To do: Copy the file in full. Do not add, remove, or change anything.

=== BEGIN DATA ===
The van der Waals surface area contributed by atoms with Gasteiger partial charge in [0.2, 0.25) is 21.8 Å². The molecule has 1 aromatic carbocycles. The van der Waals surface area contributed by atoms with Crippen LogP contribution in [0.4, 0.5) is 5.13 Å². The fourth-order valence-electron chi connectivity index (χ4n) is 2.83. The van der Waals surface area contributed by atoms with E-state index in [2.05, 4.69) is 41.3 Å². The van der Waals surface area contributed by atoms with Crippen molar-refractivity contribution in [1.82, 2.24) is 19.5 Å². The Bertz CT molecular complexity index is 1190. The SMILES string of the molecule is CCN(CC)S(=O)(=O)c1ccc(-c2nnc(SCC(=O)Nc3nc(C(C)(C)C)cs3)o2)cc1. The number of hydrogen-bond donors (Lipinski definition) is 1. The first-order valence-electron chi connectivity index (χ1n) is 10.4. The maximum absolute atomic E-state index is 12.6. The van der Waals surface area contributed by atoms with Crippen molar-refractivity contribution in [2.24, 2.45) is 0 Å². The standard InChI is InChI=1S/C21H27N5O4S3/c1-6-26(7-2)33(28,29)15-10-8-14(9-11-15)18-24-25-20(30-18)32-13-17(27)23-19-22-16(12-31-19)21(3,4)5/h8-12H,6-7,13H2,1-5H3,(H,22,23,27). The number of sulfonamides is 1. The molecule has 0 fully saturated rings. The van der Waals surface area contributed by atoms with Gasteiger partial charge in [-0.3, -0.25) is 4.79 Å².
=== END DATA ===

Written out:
The van der Waals surface area contributed by atoms with Gasteiger partial charge in [0.2, 0.25) is 21.8 Å². The molecule has 1 aromatic carbocycles. The van der Waals surface area contributed by atoms with Crippen LogP contribution in [0.4, 0.5) is 5.13 Å². The fourth-order valence-electron chi connectivity index (χ4n) is 2.83. The van der Waals surface area contributed by atoms with E-state index in [2.05, 4.69) is 41.3 Å². The van der Waals surface area contributed by atoms with Crippen molar-refractivity contribution in [1.82, 2.24) is 19.5 Å². The Bertz CT molecular complexity index is 1190. The SMILES string of the molecule is CCN(CC)S(=O)(=O)c1ccc(-c2nnc(SCC(=O)Nc3nc(C(C)(C)C)cs3)o2)cc1. The number of hydrogen-bond donors (Lipinski definition) is 1. The first-order valence-electron chi connectivity index (χ1n) is 10.4. The maximum absolute atomic E-state index is 12.6. The van der Waals surface area contributed by atoms with Crippen molar-refractivity contribution in [2.24, 2.45) is 0 Å². The standard InChI is InChI=1S/C21H27N5O4S3/c1-6-26(7-2)33(28,29)15-10-8-14(9-11-15)18-24-25-20(30-18)32-13-17(27)23-19-22-16(12-31-19)21(3,4)5/h8-12H,6-7,13H2,1-5H3,(H,22,23,27). The number of sulfonamides is 1. The molecule has 0 fully saturated rings. The van der Waals surface area contributed by atoms with Gasteiger partial charge in [-0.3, -0.25) is 4.79 Å².